Let's start with the end result here, just to get that out of the way: a very deserving charity received a lot of money. So far so good. It's the way it all went down that makes you want to retch.
Here's the background: at the Barrett-Jackson classic car auction on January 21, a benefit for the Fisher House Foundation, Jay Leno had donated a 2007 New Holland tractor to be auctioned. The tractor, named "Lil Tug", was signed by George W. Bush, making it a highly desirable item for that certain wealthy celebrity-owned, presidential-signed tractor fetishist demographic. A bidding war on the tractor ensued, eventually pushing the tractor's price up to $535,000.
This would be all well and good, until Allan Jones, CEO of the poor-people-misery exploitation firm Check Into Cash, issued a press release crowing about how amazing it was that Jones pushed the bidding up to such high levels before backing out, like a cheap coward. As the release states, "Jones eventually pushed up the bidding on the tractor to $535,000 before declining to move forward. His efforts resulted in a significant financial windfall to the Fisher House Foundation." An anonymous source involved with the event confirmed that the "efforts" referred to in the press release consisted entirely of pushing the price up, with Jones having no actual intention to buy nor did Jones donate any money at all to the charity. Keep in mind Jones is not some regular broke-ass like you or I; he absolutely could have made good on his bids if he wanted to.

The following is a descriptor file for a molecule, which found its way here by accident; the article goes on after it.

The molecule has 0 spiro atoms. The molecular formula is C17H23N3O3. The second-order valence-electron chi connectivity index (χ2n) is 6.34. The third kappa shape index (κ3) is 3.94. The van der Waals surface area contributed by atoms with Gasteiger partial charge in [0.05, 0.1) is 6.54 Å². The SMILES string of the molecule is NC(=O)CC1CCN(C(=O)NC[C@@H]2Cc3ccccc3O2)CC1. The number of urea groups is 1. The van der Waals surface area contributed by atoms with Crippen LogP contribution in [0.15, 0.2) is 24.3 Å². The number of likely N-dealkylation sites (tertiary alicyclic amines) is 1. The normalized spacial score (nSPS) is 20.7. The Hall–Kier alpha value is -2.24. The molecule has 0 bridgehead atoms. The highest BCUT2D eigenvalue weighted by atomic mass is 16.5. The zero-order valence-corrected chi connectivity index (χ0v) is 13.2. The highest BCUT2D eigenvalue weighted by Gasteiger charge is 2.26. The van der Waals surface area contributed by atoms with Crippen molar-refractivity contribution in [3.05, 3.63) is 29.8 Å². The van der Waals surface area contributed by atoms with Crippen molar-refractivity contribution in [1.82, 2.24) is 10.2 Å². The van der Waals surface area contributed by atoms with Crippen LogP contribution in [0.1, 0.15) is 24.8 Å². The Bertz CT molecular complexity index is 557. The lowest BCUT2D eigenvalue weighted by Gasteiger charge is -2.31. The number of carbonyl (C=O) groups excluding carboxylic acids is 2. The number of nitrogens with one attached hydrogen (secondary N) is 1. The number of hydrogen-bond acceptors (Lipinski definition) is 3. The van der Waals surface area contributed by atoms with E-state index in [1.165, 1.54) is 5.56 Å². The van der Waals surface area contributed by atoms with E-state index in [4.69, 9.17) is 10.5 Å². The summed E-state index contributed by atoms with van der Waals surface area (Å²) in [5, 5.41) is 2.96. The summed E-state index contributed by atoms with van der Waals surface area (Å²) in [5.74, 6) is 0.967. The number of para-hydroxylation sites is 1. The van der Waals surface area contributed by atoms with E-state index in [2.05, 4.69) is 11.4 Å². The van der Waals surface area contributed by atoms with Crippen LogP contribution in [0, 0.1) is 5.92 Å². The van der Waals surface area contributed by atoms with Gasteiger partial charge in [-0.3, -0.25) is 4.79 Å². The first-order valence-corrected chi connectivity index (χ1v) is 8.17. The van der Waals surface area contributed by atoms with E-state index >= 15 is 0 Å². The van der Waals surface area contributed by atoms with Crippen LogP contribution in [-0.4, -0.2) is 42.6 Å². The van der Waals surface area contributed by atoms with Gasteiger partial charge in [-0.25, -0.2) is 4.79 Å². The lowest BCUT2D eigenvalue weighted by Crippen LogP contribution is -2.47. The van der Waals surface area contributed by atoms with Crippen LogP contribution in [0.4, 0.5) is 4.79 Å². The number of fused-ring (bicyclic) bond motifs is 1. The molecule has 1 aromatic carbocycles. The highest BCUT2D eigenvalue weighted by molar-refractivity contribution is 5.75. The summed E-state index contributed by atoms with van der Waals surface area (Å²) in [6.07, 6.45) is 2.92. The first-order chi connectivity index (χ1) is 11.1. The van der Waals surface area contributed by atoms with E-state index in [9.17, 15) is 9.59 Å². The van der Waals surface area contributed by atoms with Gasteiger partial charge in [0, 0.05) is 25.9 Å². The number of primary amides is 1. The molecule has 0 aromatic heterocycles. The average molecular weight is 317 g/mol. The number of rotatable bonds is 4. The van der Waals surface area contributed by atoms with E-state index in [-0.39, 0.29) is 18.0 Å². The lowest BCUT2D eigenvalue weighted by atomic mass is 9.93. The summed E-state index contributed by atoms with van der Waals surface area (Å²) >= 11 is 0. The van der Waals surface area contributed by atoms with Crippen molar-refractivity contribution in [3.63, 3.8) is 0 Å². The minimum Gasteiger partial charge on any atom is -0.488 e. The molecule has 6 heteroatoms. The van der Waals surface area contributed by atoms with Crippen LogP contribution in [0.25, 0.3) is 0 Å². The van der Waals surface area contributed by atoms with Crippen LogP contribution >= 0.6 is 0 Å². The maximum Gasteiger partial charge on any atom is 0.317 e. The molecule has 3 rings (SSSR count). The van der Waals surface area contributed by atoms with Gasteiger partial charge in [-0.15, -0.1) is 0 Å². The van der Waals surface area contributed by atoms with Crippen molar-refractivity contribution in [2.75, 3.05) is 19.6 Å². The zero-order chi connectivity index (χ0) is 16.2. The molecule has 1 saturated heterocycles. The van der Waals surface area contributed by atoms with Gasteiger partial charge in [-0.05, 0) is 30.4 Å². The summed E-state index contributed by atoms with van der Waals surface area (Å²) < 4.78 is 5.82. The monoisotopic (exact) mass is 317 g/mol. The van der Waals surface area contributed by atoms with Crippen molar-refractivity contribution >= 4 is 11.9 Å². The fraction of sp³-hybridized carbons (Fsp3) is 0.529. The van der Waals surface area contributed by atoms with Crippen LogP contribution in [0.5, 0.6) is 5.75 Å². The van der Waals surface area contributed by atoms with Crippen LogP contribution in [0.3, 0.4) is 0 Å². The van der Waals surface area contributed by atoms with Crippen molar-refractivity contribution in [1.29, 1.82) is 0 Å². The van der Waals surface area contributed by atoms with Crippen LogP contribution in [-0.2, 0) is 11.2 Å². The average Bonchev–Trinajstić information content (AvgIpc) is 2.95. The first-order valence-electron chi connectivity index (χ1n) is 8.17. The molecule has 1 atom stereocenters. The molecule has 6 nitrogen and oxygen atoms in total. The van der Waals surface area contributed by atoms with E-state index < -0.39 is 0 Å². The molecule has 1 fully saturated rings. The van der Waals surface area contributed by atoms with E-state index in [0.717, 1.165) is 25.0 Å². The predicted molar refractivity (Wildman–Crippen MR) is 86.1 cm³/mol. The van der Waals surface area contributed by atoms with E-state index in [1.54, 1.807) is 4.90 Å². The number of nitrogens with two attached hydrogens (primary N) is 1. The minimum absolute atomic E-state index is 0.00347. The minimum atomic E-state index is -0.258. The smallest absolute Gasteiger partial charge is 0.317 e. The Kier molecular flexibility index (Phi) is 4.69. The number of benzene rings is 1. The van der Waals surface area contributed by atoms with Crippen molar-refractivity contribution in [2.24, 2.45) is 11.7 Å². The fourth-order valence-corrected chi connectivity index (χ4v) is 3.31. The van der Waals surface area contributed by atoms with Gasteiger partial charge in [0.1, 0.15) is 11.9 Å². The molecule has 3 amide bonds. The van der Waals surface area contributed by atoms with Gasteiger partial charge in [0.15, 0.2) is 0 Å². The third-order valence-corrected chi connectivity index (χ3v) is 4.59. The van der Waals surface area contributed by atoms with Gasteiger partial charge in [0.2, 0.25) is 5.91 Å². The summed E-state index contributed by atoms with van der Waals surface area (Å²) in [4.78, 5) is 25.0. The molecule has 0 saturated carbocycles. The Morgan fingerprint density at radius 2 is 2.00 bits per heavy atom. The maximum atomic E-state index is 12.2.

So, Jones — a very, very wealthy man — had a press release issued canonizing himself for forcing another wealthy man to donate more money, while he himself donated a grand total of jack squat. There's nothing wrong with a charity getting money, but there's something pretty fundamentally disgusting about issuing press releases taking credit for generosity that's not yours. The guy's like Robin Hood, if Robin Hood were a towering, self-absorbed pantload. This sort of thing is actively detrimental to the whole business of charity car auctions, and could result in more reluctance for people to bid in them, which just hurts the charities in the end.
Because, you know, people need a lot of help thinking the Barrett-Jackson auctions are a scam to begin with.